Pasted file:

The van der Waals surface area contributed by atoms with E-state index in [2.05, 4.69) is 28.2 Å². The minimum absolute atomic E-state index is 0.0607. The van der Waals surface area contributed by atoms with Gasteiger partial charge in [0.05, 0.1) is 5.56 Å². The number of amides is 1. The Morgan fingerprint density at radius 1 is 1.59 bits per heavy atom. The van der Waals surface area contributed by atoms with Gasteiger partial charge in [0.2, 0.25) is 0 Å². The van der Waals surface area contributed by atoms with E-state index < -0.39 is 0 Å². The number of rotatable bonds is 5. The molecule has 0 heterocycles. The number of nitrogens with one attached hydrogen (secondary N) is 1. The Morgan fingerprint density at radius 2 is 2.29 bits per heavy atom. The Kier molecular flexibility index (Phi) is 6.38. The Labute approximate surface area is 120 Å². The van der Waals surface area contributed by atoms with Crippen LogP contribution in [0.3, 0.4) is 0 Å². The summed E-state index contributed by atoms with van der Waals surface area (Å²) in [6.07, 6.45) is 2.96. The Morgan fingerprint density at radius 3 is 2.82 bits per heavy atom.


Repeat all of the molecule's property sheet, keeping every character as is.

The van der Waals surface area contributed by atoms with E-state index in [2.05, 4.69) is 28.2 Å². The minimum absolute atomic E-state index is 0.0607. The van der Waals surface area contributed by atoms with Gasteiger partial charge in [0.05, 0.1) is 5.56 Å². The number of amides is 1. The Morgan fingerprint density at radius 1 is 1.59 bits per heavy atom. The van der Waals surface area contributed by atoms with Gasteiger partial charge in [0.2, 0.25) is 0 Å². The van der Waals surface area contributed by atoms with E-state index < -0.39 is 0 Å². The number of rotatable bonds is 5. The molecule has 0 heterocycles. The number of nitrogens with one attached hydrogen (secondary N) is 1. The Morgan fingerprint density at radius 2 is 2.29 bits per heavy atom. The Kier molecular flexibility index (Phi) is 6.38. The Labute approximate surface area is 120 Å². The van der Waals surface area contributed by atoms with Crippen LogP contribution in [0.3, 0.4) is 0 Å². The summed E-state index contributed by atoms with van der Waals surface area (Å²) in [6.07, 6.45) is 2.96. The Morgan fingerprint density at radius 3 is 2.82 bits per heavy atom.